For the last 20 years, I have been teaching that the primary step in networking is:
First strengthen existing relationships and then expand your circles of friends
There is an obsession with meeting new people. That new people will unlock our potential, teach us new things, and create new opportunities. And that the people we know, have met, are surrounded by, are inadequate. Even as I write this again, it sounds stupid, doesn't it?
What comes into focus is how poorly we know and explore what we have. There is an irresistible allure of the new. It's why products offer new versions. Why car makers roll out their new line-ups. It also causes many divorces. We like shiny things and our consumerism world reinforces it. But often the new is irrational and riskier. And often it is more expensive.
I am not telling you not to meet new people. You gotta get out of your comfort zones and diversify your human portfolios. You have to inject new into everything you do. But it is not your first step. It is not a step to overlook. Meeting the new, will always be more challenging, more time consuming, and less comfortable.
Why ignore the network you have and the people you know?
People I meet always underestimate their own networks. According to them, their "rolodex" is always weak and does not contain the expertise they need. After I ask a series of questions, they "discover" that someone they know well could be a great connection. It never fails. Had lunch will a former colleague this week, and he is exploring a career change. He wanted me to connect him with new people. During our meal, he admitted knowing a senior executive at a very attractive employer. I added real value to the session by saying, "Please contact him." 🙂
You may be able to recall or remember things about people from your glorious present or past. And making an effort to make these recollections is a start. However, it is more likely you don't even know these people in your network. You don't know their resumes and their backgrounds. And therefore you have no idea what their networking potential is. But this is just the beginning of what you don't know about your network and how you undervalue it.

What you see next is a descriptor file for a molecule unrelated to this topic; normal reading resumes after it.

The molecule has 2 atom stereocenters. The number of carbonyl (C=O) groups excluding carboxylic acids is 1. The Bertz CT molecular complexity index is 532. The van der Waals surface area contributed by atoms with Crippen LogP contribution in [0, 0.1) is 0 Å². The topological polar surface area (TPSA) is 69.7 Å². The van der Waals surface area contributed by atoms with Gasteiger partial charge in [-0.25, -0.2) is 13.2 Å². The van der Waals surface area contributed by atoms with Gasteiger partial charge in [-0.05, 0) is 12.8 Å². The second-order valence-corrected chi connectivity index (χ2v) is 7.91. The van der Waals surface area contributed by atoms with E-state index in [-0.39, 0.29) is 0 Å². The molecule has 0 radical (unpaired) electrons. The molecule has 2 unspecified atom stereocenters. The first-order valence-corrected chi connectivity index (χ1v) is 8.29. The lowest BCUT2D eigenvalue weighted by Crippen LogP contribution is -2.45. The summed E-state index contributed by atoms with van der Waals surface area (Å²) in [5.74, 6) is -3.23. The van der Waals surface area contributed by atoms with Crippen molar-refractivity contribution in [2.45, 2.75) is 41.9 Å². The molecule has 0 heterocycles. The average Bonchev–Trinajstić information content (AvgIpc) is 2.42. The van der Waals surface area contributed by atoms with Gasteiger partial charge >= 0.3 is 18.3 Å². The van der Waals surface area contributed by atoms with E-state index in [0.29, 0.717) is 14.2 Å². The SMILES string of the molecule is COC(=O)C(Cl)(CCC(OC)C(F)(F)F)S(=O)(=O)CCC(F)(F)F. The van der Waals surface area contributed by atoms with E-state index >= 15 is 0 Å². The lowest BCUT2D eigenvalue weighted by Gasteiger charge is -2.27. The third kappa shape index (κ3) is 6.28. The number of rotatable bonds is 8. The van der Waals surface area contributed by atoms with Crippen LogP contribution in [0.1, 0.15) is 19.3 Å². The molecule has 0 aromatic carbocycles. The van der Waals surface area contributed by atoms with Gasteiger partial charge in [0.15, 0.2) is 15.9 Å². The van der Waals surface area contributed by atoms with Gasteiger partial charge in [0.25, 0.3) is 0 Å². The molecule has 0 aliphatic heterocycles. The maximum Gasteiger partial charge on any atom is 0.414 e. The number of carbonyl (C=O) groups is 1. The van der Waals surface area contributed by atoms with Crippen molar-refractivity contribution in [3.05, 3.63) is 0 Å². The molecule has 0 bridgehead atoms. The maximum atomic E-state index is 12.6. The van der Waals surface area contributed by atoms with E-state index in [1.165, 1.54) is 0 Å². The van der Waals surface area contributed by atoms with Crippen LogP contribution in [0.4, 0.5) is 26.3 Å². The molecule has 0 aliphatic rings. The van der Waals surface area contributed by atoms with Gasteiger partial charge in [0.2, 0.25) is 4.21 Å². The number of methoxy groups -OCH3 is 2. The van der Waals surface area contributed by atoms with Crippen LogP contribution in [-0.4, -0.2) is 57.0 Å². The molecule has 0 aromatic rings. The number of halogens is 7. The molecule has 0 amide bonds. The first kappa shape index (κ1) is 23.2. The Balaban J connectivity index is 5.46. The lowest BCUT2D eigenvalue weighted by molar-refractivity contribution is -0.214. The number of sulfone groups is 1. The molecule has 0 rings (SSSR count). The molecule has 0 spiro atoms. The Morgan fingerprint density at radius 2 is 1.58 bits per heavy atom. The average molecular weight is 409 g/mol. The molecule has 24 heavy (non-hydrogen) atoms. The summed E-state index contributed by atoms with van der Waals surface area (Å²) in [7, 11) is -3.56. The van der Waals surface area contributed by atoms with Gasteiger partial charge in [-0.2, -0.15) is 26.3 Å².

The big deal here is that your current network knows you and in most cases you have established a level of trust through common experiences. Your current network cares about you. And that creates opportunities to get authentic feedback and ideas beyond their contacts. People who know you can move quickly to the questions you want to discuss. Chemistry and comfort exist. It provides a warm platform to now get to know them better. I guarantee this process will reveal a new constellation of connections and contacts for you to explore. The other super added value here is your network can refer you to these connections, because they know you!
Now here is an ugly truth. If you have been negligent about maintaining your relationships. Reconnecting with "old friends" or former colleagues can be awkward. And the sirens of the new network beckon. But c'mon, most people want to connect and reconnect. I get asked this question all the time, "How do I reconnect with former colleagues and friends?" My answer is always the same, "Call them, e-mail them." Just make the connection and if necessary, apologize for being out of touch.They will understand. Plus you will enjoy it!
A new world of connections and opportunities awaits and many of them reside in the past. Don't leap over your exisiting network just to meet new people. It is amazing who you know but don't know. Reach out and connect!
Thanks for reading. John